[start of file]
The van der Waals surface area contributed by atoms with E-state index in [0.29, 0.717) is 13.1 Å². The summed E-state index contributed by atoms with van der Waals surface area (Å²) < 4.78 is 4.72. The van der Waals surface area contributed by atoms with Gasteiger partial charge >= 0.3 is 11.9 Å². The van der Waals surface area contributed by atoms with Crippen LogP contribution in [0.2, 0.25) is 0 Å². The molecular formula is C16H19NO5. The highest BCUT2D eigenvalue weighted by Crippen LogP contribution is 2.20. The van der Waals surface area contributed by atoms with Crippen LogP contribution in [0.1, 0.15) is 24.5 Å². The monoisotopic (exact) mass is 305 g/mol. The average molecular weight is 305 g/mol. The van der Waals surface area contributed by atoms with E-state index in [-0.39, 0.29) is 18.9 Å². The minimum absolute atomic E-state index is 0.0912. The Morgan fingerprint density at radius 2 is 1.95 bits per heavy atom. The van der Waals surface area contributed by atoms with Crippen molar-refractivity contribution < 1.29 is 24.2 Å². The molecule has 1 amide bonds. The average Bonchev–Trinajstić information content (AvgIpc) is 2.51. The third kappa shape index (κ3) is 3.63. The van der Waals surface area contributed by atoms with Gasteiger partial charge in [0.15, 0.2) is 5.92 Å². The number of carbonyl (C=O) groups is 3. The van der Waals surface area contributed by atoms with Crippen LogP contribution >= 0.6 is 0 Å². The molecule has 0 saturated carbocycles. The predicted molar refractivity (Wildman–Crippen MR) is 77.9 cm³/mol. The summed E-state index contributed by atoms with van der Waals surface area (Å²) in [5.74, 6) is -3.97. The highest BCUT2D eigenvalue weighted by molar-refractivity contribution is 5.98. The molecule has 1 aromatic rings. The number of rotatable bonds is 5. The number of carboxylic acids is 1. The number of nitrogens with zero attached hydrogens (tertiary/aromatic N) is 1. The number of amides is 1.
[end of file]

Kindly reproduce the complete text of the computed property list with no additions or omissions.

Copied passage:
The van der Waals surface area contributed by atoms with E-state index in [0.29, 0.717) is 13.1 Å². The summed E-state index contributed by atoms with van der Waals surface area (Å²) < 4.78 is 4.72. The van der Waals surface area contributed by atoms with Gasteiger partial charge >= 0.3 is 11.9 Å². The van der Waals surface area contributed by atoms with Crippen LogP contribution in [0.2, 0.25) is 0 Å². The molecular formula is C16H19NO5. The highest BCUT2D eigenvalue weighted by Crippen LogP contribution is 2.20. The van der Waals surface area contributed by atoms with Crippen LogP contribution in [0.1, 0.15) is 24.5 Å². The monoisotopic (exact) mass is 305 g/mol. The average molecular weight is 305 g/mol. The van der Waals surface area contributed by atoms with E-state index in [-0.39, 0.29) is 18.9 Å². The minimum absolute atomic E-state index is 0.0912. The Morgan fingerprint density at radius 2 is 1.95 bits per heavy atom. The van der Waals surface area contributed by atoms with Crippen molar-refractivity contribution < 1.29 is 24.2 Å². The molecule has 1 amide bonds. The average Bonchev–Trinajstić information content (AvgIpc) is 2.51. The third kappa shape index (κ3) is 3.63. The van der Waals surface area contributed by atoms with Gasteiger partial charge in [0.15, 0.2) is 5.92 Å². The number of carbonyl (C=O) groups is 3. The van der Waals surface area contributed by atoms with Crippen LogP contribution >= 0.6 is 0 Å². The molecule has 0 saturated carbocycles. The predicted molar refractivity (Wildman–Crippen MR) is 77.9 cm³/mol. The summed E-state index contributed by atoms with van der Waals surface area (Å²) in [5.74, 6) is -3.97. The highest BCUT2D eigenvalue weighted by molar-refractivity contribution is 5.98. The molecule has 1 aromatic rings. The number of rotatable bonds is 5. The number of carboxylic acids is 1. The number of nitrogens with zero attached hydrogens (tertiary/aromatic N) is 1. The number of amides is 1.